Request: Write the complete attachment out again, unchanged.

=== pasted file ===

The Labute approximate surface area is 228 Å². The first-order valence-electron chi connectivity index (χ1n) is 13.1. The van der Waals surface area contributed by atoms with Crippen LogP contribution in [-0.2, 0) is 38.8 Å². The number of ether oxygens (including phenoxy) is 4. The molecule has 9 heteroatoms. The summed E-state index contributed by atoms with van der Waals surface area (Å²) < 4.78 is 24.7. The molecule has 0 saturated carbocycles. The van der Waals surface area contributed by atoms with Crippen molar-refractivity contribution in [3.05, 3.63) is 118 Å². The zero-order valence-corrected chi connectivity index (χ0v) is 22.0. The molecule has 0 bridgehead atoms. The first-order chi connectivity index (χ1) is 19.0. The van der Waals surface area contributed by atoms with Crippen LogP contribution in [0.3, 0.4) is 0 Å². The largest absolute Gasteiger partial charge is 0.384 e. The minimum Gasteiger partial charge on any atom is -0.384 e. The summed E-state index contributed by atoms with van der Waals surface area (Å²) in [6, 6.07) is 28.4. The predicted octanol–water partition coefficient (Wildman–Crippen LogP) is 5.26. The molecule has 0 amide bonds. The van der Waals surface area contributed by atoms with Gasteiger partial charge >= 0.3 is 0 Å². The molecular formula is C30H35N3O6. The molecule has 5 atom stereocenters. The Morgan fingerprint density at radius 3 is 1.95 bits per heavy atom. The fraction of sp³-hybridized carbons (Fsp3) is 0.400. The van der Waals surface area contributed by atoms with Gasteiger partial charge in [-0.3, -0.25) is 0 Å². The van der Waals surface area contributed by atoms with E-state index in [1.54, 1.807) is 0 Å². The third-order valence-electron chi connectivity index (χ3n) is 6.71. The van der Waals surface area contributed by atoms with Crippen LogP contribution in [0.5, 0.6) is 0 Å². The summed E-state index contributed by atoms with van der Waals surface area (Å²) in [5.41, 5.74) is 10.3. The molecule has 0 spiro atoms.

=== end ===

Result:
The Labute approximate surface area is 228 Å². The first-order valence-electron chi connectivity index (χ1n) is 13.1. The van der Waals surface area contributed by atoms with Crippen LogP contribution in [-0.2, 0) is 38.8 Å². The number of ether oxygens (including phenoxy) is 4. The molecule has 9 heteroatoms. The summed E-state index contributed by atoms with van der Waals surface area (Å²) < 4.78 is 24.7. The molecule has 0 saturated carbocycles. The van der Waals surface area contributed by atoms with Crippen molar-refractivity contribution in [3.05, 3.63) is 118 Å². The zero-order valence-corrected chi connectivity index (χ0v) is 22.0. The molecule has 0 bridgehead atoms. The first-order chi connectivity index (χ1) is 19.0. The van der Waals surface area contributed by atoms with Crippen LogP contribution in [0.3, 0.4) is 0 Å². The largest absolute Gasteiger partial charge is 0.384 e. The minimum Gasteiger partial charge on any atom is -0.384 e. The summed E-state index contributed by atoms with van der Waals surface area (Å²) in [6, 6.07) is 28.4. The predicted octanol–water partition coefficient (Wildman–Crippen LogP) is 5.26. The molecule has 0 amide bonds. The van der Waals surface area contributed by atoms with Gasteiger partial charge >= 0.3 is 0 Å². The molecular formula is C30H35N3O6. The molecule has 5 atom stereocenters. The Morgan fingerprint density at radius 3 is 1.95 bits per heavy atom. The fraction of sp³-hybridized carbons (Fsp3) is 0.400. The van der Waals surface area contributed by atoms with Gasteiger partial charge in [-0.3, -0.25) is 0 Å². The van der Waals surface area contributed by atoms with E-state index in [1.54, 1.807) is 0 Å². The third-order valence-electron chi connectivity index (χ3n) is 6.71. The van der Waals surface area contributed by atoms with Crippen LogP contribution in [0.5, 0.6) is 0 Å². The summed E-state index contributed by atoms with van der Waals surface area (Å²) in [5.41, 5.74) is 10.3. The molecule has 0 spiro atoms.